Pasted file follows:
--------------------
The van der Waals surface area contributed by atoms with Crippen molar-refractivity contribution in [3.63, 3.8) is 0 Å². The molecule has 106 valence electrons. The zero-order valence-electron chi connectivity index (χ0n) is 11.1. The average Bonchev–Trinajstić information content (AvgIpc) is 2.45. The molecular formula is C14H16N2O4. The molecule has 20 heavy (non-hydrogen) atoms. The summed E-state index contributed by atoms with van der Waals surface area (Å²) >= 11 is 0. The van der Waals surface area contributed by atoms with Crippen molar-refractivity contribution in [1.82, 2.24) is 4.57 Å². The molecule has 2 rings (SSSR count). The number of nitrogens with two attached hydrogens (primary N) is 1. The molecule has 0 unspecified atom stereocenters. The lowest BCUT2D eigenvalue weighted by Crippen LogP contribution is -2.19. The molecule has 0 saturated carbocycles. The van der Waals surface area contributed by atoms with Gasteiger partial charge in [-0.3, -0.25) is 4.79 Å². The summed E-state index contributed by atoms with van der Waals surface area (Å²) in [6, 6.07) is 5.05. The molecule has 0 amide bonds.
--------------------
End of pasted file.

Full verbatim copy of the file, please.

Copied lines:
The van der Waals surface area contributed by atoms with Crippen molar-refractivity contribution in [3.63, 3.8) is 0 Å². The molecule has 106 valence electrons. The zero-order valence-electron chi connectivity index (χ0n) is 11.1. The average Bonchev–Trinajstić information content (AvgIpc) is 2.45. The molecular formula is C14H16N2O4. The molecule has 20 heavy (non-hydrogen) atoms. The summed E-state index contributed by atoms with van der Waals surface area (Å²) >= 11 is 0. The van der Waals surface area contributed by atoms with Crippen molar-refractivity contribution in [1.82, 2.24) is 4.57 Å². The molecule has 2 rings (SSSR count). The number of nitrogens with two attached hydrogens (primary N) is 1. The molecule has 0 unspecified atom stereocenters. The lowest BCUT2D eigenvalue weighted by Crippen LogP contribution is -2.19. The molecule has 0 saturated carbocycles. The van der Waals surface area contributed by atoms with Gasteiger partial charge in [-0.3, -0.25) is 4.79 Å². The summed E-state index contributed by atoms with van der Waals surface area (Å²) in [6, 6.07) is 5.05. The molecule has 0 amide bonds.